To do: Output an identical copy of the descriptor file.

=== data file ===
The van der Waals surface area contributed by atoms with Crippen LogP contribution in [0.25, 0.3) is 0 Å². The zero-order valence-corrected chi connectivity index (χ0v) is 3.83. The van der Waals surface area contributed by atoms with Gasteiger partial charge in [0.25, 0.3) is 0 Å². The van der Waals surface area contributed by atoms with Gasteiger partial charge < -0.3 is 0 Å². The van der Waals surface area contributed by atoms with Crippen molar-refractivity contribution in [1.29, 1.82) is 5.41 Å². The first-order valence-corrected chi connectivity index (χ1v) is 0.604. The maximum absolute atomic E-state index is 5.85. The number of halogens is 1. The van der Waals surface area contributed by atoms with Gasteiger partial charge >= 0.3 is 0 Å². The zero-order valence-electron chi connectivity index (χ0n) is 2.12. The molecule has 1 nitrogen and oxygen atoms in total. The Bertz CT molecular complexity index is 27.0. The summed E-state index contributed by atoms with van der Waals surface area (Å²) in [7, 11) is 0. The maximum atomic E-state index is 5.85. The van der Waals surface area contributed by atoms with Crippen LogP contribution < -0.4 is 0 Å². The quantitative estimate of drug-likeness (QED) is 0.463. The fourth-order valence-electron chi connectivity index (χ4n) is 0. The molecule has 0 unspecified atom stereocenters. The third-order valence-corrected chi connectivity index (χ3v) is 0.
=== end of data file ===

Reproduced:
The van der Waals surface area contributed by atoms with Crippen LogP contribution in [0.25, 0.3) is 0 Å². The zero-order valence-corrected chi connectivity index (χ0v) is 3.83. The van der Waals surface area contributed by atoms with Gasteiger partial charge in [0.25, 0.3) is 0 Å². The van der Waals surface area contributed by atoms with Gasteiger partial charge < -0.3 is 0 Å². The van der Waals surface area contributed by atoms with Crippen molar-refractivity contribution in [1.29, 1.82) is 5.41 Å². The first-order valence-corrected chi connectivity index (χ1v) is 0.604. The maximum absolute atomic E-state index is 5.85. The number of halogens is 1. The van der Waals surface area contributed by atoms with Gasteiger partial charge >= 0.3 is 0 Å². The zero-order valence-electron chi connectivity index (χ0n) is 2.12. The molecule has 1 nitrogen and oxygen atoms in total. The Bertz CT molecular complexity index is 27.0. The summed E-state index contributed by atoms with van der Waals surface area (Å²) in [7, 11) is 0. The maximum atomic E-state index is 5.85. The van der Waals surface area contributed by atoms with Crippen LogP contribution < -0.4 is 0 Å². The quantitative estimate of drug-likeness (QED) is 0.463. The fourth-order valence-electron chi connectivity index (χ4n) is 0. The molecule has 0 unspecified atom stereocenters. The third-order valence-corrected chi connectivity index (χ3v) is 0.